"The H1N1 vaccines approved today undergo the same rigorous FDA manufacturing oversight, product quality testing and lot release procedures that apply to seasonal influenza vaccines," Jesse Goodman, acting chief scientist at the FDA, said in a prepared statement.
Given the initially limited availability of the vaccine, the government still recommends that those who are most likely to have complications from the flu, including children and pregnant women, should be the first in line for the shots.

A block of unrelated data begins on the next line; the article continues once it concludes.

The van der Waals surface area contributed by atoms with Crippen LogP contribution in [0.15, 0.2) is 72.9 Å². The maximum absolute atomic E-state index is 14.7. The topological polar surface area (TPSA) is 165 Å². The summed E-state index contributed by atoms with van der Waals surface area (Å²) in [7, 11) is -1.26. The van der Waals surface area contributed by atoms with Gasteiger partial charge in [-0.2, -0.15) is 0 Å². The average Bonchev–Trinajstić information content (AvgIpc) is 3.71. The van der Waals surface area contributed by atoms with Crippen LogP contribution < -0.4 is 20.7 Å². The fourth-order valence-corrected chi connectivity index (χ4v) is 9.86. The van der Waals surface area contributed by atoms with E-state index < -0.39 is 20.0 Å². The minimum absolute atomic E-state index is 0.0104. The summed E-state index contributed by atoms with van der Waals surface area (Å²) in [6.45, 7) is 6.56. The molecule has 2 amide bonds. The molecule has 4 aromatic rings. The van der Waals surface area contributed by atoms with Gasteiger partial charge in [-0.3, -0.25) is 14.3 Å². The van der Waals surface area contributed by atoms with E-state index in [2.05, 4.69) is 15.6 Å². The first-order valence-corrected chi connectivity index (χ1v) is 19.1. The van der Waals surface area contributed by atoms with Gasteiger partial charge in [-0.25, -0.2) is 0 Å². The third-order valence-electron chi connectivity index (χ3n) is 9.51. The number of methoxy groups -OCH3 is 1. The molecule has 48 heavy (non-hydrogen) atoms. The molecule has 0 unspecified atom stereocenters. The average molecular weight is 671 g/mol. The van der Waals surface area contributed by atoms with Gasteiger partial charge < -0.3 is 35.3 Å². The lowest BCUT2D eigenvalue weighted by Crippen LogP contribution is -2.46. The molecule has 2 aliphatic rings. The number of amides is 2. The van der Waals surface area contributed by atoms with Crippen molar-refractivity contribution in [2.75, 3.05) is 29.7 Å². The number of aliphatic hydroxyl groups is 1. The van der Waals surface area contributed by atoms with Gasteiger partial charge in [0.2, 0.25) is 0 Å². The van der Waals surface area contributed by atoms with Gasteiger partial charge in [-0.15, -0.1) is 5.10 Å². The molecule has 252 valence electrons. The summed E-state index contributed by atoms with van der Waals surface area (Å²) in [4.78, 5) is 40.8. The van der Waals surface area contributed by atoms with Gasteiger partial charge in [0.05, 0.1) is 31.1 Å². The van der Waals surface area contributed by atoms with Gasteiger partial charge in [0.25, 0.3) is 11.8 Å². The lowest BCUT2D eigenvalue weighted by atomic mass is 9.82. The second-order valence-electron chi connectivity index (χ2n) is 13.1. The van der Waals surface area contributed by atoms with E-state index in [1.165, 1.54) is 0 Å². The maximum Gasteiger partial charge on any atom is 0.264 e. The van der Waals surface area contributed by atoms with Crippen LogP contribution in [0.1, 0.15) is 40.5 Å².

At least one million people in the U.S. have likely been infected with the virus since April, according to the Centers for Disease Control (CDC), and 593 people have died, including about 40 children. The seasonal flu infects from 5 to 20 percent of the U.S. population every year and kills about 36,000, according to the CDC. Unlike the seasonal flu, the H1N1 swine flu virus has been found to be contagious for about a week after symptoms have receded. Researchers are recommending people with the flu stay home for several days even after they start feeling better.
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